Palmer was "like a different guy" at Spa - Renault
Renault Formula 1 driver Jolyon Palmer was “like a different guy” during the Belgian Grand Prix weekend, reckons the team’s trackside operations director Alan Permane.
Palmer showed his strongest form of a difficult season so far at Spa, outpacing teammate Nico Hulkenberg in practice and qualifying before suffering a suspected loss of gearbox oil pressure after he'd reached Q3.
That sparked a gearbox change and a grid penalty that meant Palmer started 14th on the grid, and he could only finish 13th in the race - having had to start on used ultrasofts and suffering a clash with Fernando Alonso that he likened to his teammate’s tussle with Kevin Magnussen in Hungary.
Permane told Motorsport.com: “He was like a different guy this weekend.
“I hope that race hasn’t dented him and we can just go to Monza and he can carry where he left off because he was loving driving the car, he didn’t really make any changes, he was happy with it all weekend.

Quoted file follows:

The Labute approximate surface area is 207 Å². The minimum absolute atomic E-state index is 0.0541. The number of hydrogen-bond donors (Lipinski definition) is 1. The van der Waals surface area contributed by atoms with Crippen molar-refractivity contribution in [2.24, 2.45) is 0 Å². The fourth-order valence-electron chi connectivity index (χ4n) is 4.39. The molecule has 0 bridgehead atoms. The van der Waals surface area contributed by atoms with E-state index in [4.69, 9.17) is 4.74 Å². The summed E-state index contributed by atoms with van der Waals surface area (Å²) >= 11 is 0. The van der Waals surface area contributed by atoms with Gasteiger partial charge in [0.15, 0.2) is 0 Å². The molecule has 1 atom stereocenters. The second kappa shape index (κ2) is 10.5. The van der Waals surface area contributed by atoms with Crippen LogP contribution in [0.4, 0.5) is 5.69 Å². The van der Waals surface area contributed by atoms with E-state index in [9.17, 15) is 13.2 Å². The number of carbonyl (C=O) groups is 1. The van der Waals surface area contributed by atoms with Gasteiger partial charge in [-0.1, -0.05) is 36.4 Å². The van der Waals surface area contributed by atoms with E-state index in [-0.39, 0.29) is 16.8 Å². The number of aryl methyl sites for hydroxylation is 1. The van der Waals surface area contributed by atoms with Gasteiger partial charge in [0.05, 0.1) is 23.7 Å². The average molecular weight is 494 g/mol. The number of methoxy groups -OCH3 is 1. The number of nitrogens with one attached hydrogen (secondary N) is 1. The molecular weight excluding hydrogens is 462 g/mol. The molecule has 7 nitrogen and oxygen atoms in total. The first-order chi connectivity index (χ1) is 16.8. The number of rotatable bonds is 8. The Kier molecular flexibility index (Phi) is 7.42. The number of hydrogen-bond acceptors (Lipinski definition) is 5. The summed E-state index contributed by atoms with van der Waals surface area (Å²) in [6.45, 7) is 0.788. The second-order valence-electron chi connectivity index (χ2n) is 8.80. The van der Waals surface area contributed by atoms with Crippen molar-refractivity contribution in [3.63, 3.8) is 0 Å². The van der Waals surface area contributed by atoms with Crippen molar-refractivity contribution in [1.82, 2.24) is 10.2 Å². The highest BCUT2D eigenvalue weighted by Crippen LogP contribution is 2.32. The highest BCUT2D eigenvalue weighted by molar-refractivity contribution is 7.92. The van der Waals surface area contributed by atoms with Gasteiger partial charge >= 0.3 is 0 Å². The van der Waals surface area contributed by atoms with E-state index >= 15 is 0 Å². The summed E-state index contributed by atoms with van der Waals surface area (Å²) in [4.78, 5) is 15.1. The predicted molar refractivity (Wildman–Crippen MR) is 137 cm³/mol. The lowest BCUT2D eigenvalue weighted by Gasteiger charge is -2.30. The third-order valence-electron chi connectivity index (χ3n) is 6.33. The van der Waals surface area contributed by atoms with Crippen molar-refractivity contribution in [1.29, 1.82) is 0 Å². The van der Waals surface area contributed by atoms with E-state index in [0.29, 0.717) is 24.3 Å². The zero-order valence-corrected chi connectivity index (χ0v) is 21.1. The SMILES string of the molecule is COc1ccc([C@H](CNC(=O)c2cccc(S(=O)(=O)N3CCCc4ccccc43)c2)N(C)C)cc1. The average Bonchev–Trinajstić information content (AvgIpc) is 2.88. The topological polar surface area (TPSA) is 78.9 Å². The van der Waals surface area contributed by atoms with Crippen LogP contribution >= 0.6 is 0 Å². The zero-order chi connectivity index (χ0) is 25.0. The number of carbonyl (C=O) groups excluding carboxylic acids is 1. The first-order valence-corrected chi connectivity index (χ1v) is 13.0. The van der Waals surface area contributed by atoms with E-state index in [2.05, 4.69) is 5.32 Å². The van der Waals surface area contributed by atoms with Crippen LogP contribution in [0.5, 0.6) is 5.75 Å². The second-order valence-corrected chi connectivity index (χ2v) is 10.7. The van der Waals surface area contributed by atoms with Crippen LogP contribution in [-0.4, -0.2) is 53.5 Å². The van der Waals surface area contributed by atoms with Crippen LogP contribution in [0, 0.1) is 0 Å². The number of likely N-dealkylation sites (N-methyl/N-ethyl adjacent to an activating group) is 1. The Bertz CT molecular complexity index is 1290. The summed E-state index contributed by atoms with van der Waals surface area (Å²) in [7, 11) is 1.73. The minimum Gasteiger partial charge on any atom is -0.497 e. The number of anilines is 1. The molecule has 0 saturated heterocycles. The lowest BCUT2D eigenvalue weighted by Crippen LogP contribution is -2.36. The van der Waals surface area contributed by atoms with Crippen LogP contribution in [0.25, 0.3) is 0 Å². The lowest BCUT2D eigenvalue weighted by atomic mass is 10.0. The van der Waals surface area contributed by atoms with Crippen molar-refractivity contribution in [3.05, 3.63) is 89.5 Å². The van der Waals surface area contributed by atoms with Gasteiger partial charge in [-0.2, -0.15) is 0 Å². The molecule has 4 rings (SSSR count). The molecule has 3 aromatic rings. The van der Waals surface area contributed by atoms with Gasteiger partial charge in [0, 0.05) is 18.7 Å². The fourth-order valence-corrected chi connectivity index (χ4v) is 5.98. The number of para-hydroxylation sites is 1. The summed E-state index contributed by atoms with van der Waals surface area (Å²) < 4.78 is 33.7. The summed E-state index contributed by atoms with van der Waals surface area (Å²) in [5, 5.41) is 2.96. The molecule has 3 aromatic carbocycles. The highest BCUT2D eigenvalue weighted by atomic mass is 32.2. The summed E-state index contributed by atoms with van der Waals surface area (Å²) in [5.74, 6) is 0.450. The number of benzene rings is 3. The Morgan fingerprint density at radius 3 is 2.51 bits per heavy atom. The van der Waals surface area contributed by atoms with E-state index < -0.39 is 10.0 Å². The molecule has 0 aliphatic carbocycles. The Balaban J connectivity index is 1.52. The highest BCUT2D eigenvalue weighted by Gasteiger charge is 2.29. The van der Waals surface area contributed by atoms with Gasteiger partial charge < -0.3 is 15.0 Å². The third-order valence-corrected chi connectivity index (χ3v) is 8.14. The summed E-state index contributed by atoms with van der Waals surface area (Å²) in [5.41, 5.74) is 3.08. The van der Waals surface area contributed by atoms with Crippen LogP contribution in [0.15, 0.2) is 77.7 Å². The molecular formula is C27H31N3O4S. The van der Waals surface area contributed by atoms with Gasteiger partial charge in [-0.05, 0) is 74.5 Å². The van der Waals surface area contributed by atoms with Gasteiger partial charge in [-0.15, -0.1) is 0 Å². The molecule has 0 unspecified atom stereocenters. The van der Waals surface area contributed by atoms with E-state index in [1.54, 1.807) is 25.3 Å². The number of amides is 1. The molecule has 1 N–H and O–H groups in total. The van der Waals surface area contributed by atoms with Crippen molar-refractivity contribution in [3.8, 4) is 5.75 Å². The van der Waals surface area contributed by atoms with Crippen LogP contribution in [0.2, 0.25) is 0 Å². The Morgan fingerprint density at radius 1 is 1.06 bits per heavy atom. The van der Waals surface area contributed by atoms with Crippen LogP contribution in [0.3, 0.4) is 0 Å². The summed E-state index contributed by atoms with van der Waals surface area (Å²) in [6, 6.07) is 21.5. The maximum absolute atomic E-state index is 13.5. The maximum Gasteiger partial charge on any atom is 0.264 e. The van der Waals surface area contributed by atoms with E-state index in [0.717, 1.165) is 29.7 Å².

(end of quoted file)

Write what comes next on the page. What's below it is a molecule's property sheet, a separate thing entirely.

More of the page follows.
“It was very good. It was undoubtedly his best weekend of the year.
“He’s gone from being five or six tenths behind Nico to three or four tenths in front of him this weekend, up until the race, where Nico was back on top of things.”
Though Permane admitted it was confusing that Palmer “seemed to go backwards in the race”, the team had not completed a meaningful debrief at the time.
Palmer, who is still searching for his first points of the season, described it as a ‘back to normal how I hoped to start the season’ kind of weekend”.
“I felt confidence in the car that I haven’t felt all season really,” he told Motorsport.com. “I could attack, I could push and I could chuck it around without thinking it’s going to put me in the wall at some moment.
“It was a nice change compared to pretty much most of the season.”
The Briton has been under intense pressure this year, and his Q3 failure means he is still yet to outqualify his teammate in the first 12 races of the season.
Rumours of Robert Kubica’s potential return to F1, which included a day of testing the Renault RS17 in Hungary, has also added to speculation about Palmer’s future.
“I’ve had this pressure for a year and a half and it’s always the same,” said Palmer. “I’m not bothered.
“I’ll do the same for Monza - turn up, try and get a great result and not even focus on Singapore, the future, the past or anything.”
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